The ‘panoptic’ apparatus, utopia realised, enables the total control and monitoring of the individuals concerned. It configures the site of the normalised test, of the individual examination, medical or school, producing objective and archivable data to situate each person in his or her case or rank. It calls for an appropriate architecture, one that would come to be common to workshops, hospitals, barracks and prisons. What develops in this closed universe, away from the juridical order, is a second penal context, constituted by norms enacted from the inside, an ‘infra-justice’ outside of common law including corrective penalties, sanctions, punishments and rewards, distributions according to classification systems defined in accordance with the specific institution. This constitutes the instrumentalisation of the organised order by its immediate agents.
Foucault does not fail, all throughout these pages, to refer to Marx’s analyses and concepts. It is clear, in his view, that such institutions are geared to the context of modern class domination – founded on economic relationships – under the aegis of the bourgeoisie. Significantly, he refers to the description of manufacturing and the factory system presented in Book 1 of Capital. His contemporary interventions and interviews are also strewn with references to Marx. For his part, however, Foucault forged an original body of work. In this text he elaborates the elements of a theorisation that has shown itself powerful enough to become the ‘common sense’ of contemporary critical thought. And this has occurred to such an extent that the Marxist tradition has, for some time already, been striving to appropriate him for itself. It remains to find out, however, under which conditions this ‘assimilation’ could be given any plausibility or coherence. Foucault, of course, presupposes a ‘classist’ connection between economic exploitation and political domination. But he maintains quite some distance from the properly Marxian concepts of class and state. He also marks a distinct indifference toward Marx’s economic analysis and a frank hostility toward political outlooks of a Marxist type.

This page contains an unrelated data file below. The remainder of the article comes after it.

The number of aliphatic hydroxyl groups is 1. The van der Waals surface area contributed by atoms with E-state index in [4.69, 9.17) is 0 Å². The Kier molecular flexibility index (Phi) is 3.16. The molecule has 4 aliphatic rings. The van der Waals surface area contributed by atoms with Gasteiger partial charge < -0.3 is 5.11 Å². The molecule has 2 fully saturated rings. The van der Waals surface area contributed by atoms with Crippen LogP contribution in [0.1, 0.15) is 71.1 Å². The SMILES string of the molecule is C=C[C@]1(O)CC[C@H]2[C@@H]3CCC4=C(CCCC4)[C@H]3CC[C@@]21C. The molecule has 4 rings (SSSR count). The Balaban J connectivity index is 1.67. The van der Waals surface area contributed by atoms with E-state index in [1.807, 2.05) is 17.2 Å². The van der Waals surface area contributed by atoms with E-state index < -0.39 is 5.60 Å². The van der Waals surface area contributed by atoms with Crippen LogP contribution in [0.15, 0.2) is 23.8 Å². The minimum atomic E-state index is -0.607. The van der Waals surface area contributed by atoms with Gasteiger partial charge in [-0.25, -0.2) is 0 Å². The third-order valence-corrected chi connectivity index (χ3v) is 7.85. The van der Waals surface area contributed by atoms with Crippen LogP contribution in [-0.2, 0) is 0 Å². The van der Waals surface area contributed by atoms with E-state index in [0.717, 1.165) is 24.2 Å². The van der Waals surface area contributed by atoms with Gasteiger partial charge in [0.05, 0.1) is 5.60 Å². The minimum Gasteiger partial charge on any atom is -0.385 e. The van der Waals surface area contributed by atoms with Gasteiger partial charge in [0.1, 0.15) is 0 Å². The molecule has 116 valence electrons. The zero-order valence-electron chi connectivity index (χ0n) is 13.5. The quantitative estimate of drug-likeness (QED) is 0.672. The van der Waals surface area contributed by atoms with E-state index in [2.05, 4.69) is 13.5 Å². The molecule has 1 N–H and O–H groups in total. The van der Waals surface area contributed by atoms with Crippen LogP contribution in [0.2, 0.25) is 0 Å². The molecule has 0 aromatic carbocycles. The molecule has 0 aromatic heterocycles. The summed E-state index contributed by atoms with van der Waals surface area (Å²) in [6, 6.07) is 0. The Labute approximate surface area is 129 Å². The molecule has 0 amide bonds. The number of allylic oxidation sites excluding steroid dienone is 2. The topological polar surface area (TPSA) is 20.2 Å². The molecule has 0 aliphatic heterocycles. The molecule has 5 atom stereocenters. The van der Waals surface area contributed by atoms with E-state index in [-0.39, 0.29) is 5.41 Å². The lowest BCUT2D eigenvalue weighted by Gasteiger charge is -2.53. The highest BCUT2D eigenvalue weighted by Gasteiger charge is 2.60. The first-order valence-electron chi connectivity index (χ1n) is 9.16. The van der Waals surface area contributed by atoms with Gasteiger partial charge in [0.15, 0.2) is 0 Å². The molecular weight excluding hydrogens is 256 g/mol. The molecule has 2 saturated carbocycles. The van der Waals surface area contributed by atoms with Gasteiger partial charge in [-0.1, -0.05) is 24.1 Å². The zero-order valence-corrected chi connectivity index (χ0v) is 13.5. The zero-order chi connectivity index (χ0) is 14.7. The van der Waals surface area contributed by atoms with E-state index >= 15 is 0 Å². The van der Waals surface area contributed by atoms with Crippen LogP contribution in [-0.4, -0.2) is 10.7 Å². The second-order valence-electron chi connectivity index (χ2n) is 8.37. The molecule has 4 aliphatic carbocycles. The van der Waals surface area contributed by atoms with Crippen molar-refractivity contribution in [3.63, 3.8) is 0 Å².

Marx does not have in mind the class relationship and its reproduction, but instead the exercise of ‘class’ (he adopts this term) power by some individuals over others and notably over those that institutions – private or public – have the task of controlling and setting to work. He maintains that, despite their functions of subjectivation and their repressive dimensions, the nature of these institutions is to be able to institute rational apparatuses that promote a population to higher forms of culture and power. Such is, for an essential part, the original wellspring of the social sciences. In fact in all cases, including that of prison, discipline has as its counterpart the implementation of a form of knowledge in correlation with one of power: a knowledge-power. That is, a new order of reason, which is also a new order of domination. All told, and notably as regards this ambivalence, Foucault’s ambition displays something like a family resemblance to Marx’s, who also sought to render capitalism its due both as force of oppression and as a factor of intellect.
2. Disciplines and class relations
My aim is to reprise these diverse points by interpreting a beautiful synoptic passage that forms the conclusion to the third part of Discipline and Punish. It is titled ‘Discipline’ (pp. 221–3) and enables us to glimpse in all its complexity the problematic relation that ties Foucault to Marx.